Post-operative Pain and other Concerns Chat Highlights – March 6, 2013

Post-operative Pain and other Concerns

Chat Highlights – March 6, 2013
Guest Speaker – Dr. Michael Pro
Lorraine Miller, Editor, Chat Topic Researcher

Moderator:  Welcome to this evening’s chat.  Tonight we are very pleased to have Dr. Michael Pro join us.  Our topic will delve into “Post-operative Pain and other Concerns.”

Dr. Pro:  Good evening, everyone.

P:  During a trabeculectomy, what is done to minimize pain during the surgery and after?

Dr. Pro: That is a great question.  There are several ways to ameliorate surgical pain.  It was more common in the past to perform a retrobulbar block.  This is an injection of medicine behind the eye.  The advantage of this is that a retrobulbar usually provides complete anesthesia during the surgery.  The disadvantage is that a retrobulbar block can cause transient double vision and can leave a bruise under the eye.  More importantly, a retrobulbar block can risk a retrobulbar hemorrhage, which is bleeding behind the eye.  This bleeding can be dangerous, and in extreme circumstances, can lead to loss of vision.  Fortunately, a retrobulbar hemorrhage is rare.

Today, we often use local anesthesia to help with surgical pain.  So, the prep is really important.  The eye is dosed with anesthetics before the surgery in the form of drops or gels.  Local anesthetics are also injected into the eye or in the subconjunctival space during the surgery.  The anesthesiology team is crucially important as they provide IV sedation during the surgery to relax the patient and provide additional anesthesia as needed.

P:   When do all the pain medications given during surgery wear off?

Dr. Pro: It depends on the agent used.  In general, a retrobulbar block wears off in six to eight hours.  Topical anesthetics wear off fairly quickly (20-30 minutes), and may need to be readministered during surgery.

P: Does the eyeball feel pain?

Dr. Pro: Yes.  The surface of the eye is enervated by many sensitive nerve endings.  The cornea is very sensitive to pain, as anybody would know who has suffered a corneal abrasion.  We can feel tiny foreign bodies on the surface of the eye that you may never detect on another part of your body, like an eyelash in the eye.  On the other hand, the internal structures of the eye can feel pain, but it is more of a visceral sensation that is poorly localized and more often can be characterized as a boring and deep ache.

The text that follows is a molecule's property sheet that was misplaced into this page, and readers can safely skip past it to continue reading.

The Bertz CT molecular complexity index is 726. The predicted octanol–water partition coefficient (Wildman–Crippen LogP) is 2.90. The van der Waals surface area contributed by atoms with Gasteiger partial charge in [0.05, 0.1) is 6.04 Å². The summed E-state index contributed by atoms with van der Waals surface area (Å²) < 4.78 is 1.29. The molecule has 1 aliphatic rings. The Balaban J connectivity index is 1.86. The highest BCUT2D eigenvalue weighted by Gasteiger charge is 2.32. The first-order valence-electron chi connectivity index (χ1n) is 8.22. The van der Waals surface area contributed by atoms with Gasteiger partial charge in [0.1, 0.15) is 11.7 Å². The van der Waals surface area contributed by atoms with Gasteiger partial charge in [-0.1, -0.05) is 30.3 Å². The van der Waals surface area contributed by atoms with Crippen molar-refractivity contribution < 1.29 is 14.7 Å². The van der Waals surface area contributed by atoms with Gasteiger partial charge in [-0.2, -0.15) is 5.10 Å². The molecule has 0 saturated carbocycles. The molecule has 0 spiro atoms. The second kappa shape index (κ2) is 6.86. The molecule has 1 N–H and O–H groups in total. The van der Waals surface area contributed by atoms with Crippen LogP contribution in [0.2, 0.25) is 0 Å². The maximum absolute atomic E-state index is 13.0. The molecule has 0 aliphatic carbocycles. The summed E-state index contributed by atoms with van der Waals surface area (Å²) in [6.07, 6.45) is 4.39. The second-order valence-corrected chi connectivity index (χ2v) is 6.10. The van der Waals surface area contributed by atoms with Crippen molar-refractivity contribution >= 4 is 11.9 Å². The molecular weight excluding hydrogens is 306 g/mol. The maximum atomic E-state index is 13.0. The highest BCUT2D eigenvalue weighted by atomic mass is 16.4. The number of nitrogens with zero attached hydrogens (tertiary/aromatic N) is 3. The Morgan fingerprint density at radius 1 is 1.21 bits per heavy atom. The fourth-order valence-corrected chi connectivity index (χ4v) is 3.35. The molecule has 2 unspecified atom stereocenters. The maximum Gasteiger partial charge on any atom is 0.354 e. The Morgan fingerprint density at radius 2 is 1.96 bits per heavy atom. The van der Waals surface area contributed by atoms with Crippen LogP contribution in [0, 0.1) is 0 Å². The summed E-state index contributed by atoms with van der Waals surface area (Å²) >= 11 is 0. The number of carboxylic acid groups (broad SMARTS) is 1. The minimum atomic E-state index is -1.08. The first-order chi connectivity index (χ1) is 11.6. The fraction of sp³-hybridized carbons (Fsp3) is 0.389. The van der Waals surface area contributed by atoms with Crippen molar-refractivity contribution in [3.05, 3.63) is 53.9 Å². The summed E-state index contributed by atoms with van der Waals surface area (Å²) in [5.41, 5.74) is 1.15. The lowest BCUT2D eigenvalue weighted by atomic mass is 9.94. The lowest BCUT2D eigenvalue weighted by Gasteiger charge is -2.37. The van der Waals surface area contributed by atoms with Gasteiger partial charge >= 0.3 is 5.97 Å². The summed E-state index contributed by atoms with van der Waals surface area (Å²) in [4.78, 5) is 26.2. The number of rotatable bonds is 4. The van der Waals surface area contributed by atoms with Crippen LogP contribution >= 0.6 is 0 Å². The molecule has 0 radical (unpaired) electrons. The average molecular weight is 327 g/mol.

P: For weeks after surgery, some experience a feeling of a quick, sharp, stabbing pain in the eye.  Why would this occur?

Dr. Pro: I think it is due to post-operative inflammation and healing.  As I said before, the internal structures of the eye localize pain poorly.  I have heard this complaint many times.  If the pain is very brief and the examination otherwise looks good, we often will recommend artificial tears as irregularities in the ocular surface and tear film are common after surgery and can also cause pain or ocular irritation.

P:   I’ve tried Percocet, cold compresses and ketorolac drops for post Ahmed valve surgery pain relief.   I have a very large, working (IOP 18-24) bleb due to severe keloid scarring which is being managed by 5-FU injections and one bleb revision.  Do you have any suggestions on pain management?

Dr. Pro: I am sorry to hear about your pain.  I am not sure how long post-op you are, but it is unusual to require Percocet to relieve pain, certainly after the first day or so.  I would recommend that your glaucoma surgeon re-evaluate you to try to determine the cause for the pain.

P: The ketorolac slightly works, but not a dramatic improvement, and my eye throbs each night.  Systemic NSAIDs are not advisable for me as I have irritable bowel. I am six months post-op.  My specialist feels it is the keloid scar and the size of the bleb, which he does not want to shrink, as the bleb is doing a great job.

Dr. Pro: Yours is certainly a tough case and it sounds as though your doctor has tried all sorts of things.

P: I have one of the best in the country.  He’s referred me to a pain management specialist.  He also added a third drop of Alphagan to keep the bleb from getting grotesquely large by the evening.  It’s better, but certainly not livable long term.  I was hoping for a fresh perspective or idea.